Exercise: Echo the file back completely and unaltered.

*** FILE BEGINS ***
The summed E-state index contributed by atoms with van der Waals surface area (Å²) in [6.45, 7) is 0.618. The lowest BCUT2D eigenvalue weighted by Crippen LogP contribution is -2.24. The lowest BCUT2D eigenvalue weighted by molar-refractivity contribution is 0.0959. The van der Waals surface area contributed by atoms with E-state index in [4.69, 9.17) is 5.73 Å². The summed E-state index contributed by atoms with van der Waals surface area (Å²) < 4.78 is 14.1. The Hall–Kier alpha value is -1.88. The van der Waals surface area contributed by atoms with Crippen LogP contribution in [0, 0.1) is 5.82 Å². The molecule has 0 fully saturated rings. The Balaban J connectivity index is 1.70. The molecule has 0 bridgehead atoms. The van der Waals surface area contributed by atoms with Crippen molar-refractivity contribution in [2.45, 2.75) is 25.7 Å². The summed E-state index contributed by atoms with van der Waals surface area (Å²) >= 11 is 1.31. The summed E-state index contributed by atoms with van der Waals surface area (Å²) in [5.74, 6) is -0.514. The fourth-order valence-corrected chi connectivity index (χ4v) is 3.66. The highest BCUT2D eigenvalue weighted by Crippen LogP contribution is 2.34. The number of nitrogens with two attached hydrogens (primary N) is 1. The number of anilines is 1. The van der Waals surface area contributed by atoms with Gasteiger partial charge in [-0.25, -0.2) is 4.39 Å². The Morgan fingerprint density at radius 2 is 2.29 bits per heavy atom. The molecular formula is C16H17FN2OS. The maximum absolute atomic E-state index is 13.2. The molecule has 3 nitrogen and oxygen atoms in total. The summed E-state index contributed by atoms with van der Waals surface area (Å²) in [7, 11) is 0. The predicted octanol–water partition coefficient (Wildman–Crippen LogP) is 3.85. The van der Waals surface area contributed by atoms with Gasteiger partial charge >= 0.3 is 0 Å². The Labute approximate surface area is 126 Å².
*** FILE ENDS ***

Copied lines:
The summed E-state index contributed by atoms with van der Waals surface area (Å²) in [6.45, 7) is 0.618. The lowest BCUT2D eigenvalue weighted by Crippen LogP contribution is -2.24. The lowest BCUT2D eigenvalue weighted by molar-refractivity contribution is 0.0959. The van der Waals surface area contributed by atoms with E-state index in [4.69, 9.17) is 5.73 Å². The summed E-state index contributed by atoms with van der Waals surface area (Å²) < 4.78 is 14.1. The Hall–Kier alpha value is -1.88. The van der Waals surface area contributed by atoms with Crippen LogP contribution in [0, 0.1) is 5.82 Å². The molecule has 0 fully saturated rings. The Balaban J connectivity index is 1.70. The molecule has 0 bridgehead atoms. The van der Waals surface area contributed by atoms with Crippen molar-refractivity contribution in [2.45, 2.75) is 25.7 Å². The summed E-state index contributed by atoms with van der Waals surface area (Å²) >= 11 is 1.31. The summed E-state index contributed by atoms with van der Waals surface area (Å²) in [5.74, 6) is -0.514. The fourth-order valence-corrected chi connectivity index (χ4v) is 3.66. The highest BCUT2D eigenvalue weighted by Crippen LogP contribution is 2.34. The number of nitrogens with two attached hydrogens (primary N) is 1. The number of anilines is 1. The van der Waals surface area contributed by atoms with Gasteiger partial charge in [-0.25, -0.2) is 4.39 Å². The Morgan fingerprint density at radius 2 is 2.29 bits per heavy atom. The molecular formula is C16H17FN2OS. The maximum absolute atomic E-state index is 13.2. The molecule has 3 nitrogen and oxygen atoms in total. The summed E-state index contributed by atoms with van der Waals surface area (Å²) in [7, 11) is 0. The predicted octanol–water partition coefficient (Wildman–Crippen LogP) is 3.85. The van der Waals surface area contributed by atoms with Gasteiger partial charge >= 0.3 is 0 Å². The Labute approximate surface area is 126 Å².